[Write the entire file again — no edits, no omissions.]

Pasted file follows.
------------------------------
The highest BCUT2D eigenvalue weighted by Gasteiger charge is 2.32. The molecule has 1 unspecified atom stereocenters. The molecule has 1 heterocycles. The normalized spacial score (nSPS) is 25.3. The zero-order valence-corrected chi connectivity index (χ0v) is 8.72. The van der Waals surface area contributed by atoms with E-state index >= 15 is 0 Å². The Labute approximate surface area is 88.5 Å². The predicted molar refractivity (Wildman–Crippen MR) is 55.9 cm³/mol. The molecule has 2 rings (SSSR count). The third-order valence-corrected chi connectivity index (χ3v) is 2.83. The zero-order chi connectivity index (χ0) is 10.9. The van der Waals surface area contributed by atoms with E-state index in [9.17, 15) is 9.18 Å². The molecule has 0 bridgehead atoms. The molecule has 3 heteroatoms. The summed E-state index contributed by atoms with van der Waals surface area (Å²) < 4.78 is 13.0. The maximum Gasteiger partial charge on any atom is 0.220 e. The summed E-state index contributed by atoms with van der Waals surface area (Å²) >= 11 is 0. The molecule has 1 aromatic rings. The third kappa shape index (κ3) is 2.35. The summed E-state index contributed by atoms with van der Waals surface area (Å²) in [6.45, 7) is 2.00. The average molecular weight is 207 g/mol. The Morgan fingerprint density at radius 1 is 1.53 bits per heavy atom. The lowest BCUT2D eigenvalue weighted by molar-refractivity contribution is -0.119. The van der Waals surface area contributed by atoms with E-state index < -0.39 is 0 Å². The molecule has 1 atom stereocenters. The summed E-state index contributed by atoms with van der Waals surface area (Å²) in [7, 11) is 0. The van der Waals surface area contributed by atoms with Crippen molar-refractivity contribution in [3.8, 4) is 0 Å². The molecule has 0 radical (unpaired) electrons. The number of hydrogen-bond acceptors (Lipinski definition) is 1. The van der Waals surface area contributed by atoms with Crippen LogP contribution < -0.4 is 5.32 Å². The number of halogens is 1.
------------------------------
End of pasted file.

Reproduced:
The highest BCUT2D eigenvalue weighted by Gasteiger charge is 2.32. The molecule has 1 unspecified atom stereocenters. The molecule has 1 heterocycles. The normalized spacial score (nSPS) is 25.3. The zero-order valence-corrected chi connectivity index (χ0v) is 8.72. The van der Waals surface area contributed by atoms with E-state index >= 15 is 0 Å². The Labute approximate surface area is 88.5 Å². The predicted molar refractivity (Wildman–Crippen MR) is 55.9 cm³/mol. The molecule has 2 rings (SSSR count). The third-order valence-corrected chi connectivity index (χ3v) is 2.83. The zero-order chi connectivity index (χ0) is 10.9. The van der Waals surface area contributed by atoms with E-state index in [9.17, 15) is 9.18 Å². The molecule has 0 bridgehead atoms. The molecule has 3 heteroatoms. The summed E-state index contributed by atoms with van der Waals surface area (Å²) < 4.78 is 13.0. The maximum Gasteiger partial charge on any atom is 0.220 e. The summed E-state index contributed by atoms with van der Waals surface area (Å²) >= 11 is 0. The molecule has 1 aromatic rings. The third kappa shape index (κ3) is 2.35. The summed E-state index contributed by atoms with van der Waals surface area (Å²) in [6.45, 7) is 2.00. The average molecular weight is 207 g/mol. The Morgan fingerprint density at radius 1 is 1.53 bits per heavy atom. The lowest BCUT2D eigenvalue weighted by molar-refractivity contribution is -0.119. The van der Waals surface area contributed by atoms with E-state index < -0.39 is 0 Å². The molecule has 1 atom stereocenters. The summed E-state index contributed by atoms with van der Waals surface area (Å²) in [7, 11) is 0. The van der Waals surface area contributed by atoms with Crippen molar-refractivity contribution in [3.8, 4) is 0 Å². The molecule has 0 radical (unpaired) electrons. The number of hydrogen-bond acceptors (Lipinski definition) is 1. The van der Waals surface area contributed by atoms with Crippen LogP contribution < -0.4 is 5.32 Å². The number of halogens is 1.